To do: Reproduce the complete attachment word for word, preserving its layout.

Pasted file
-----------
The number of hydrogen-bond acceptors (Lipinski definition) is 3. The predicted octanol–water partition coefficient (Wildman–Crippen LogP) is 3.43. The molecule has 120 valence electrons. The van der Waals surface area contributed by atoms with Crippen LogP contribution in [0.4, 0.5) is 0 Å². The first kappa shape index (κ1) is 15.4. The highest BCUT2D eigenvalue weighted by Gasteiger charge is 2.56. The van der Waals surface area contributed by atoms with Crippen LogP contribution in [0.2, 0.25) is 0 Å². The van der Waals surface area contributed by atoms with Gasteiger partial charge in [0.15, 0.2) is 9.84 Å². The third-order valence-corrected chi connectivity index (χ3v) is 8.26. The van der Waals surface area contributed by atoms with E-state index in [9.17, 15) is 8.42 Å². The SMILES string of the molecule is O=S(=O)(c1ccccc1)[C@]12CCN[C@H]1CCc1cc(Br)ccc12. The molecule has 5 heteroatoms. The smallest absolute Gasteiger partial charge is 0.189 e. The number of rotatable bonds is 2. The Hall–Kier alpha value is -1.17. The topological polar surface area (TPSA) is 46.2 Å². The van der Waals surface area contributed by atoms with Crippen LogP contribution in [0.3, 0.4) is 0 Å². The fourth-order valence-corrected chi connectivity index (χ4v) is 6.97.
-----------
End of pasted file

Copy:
The number of hydrogen-bond acceptors (Lipinski definition) is 3. The predicted octanol–water partition coefficient (Wildman–Crippen LogP) is 3.43. The molecule has 120 valence electrons. The van der Waals surface area contributed by atoms with Crippen LogP contribution in [0.4, 0.5) is 0 Å². The first kappa shape index (κ1) is 15.4. The highest BCUT2D eigenvalue weighted by Gasteiger charge is 2.56. The van der Waals surface area contributed by atoms with Crippen LogP contribution in [0.2, 0.25) is 0 Å². The van der Waals surface area contributed by atoms with Gasteiger partial charge in [0.15, 0.2) is 9.84 Å². The third-order valence-corrected chi connectivity index (χ3v) is 8.26. The van der Waals surface area contributed by atoms with E-state index in [9.17, 15) is 8.42 Å². The SMILES string of the molecule is O=S(=O)(c1ccccc1)[C@]12CCN[C@H]1CCc1cc(Br)ccc12. The molecule has 5 heteroatoms. The smallest absolute Gasteiger partial charge is 0.189 e. The number of rotatable bonds is 2. The Hall–Kier alpha value is -1.17. The topological polar surface area (TPSA) is 46.2 Å². The van der Waals surface area contributed by atoms with Crippen LogP contribution in [0.3, 0.4) is 0 Å². The fourth-order valence-corrected chi connectivity index (χ4v) is 6.97.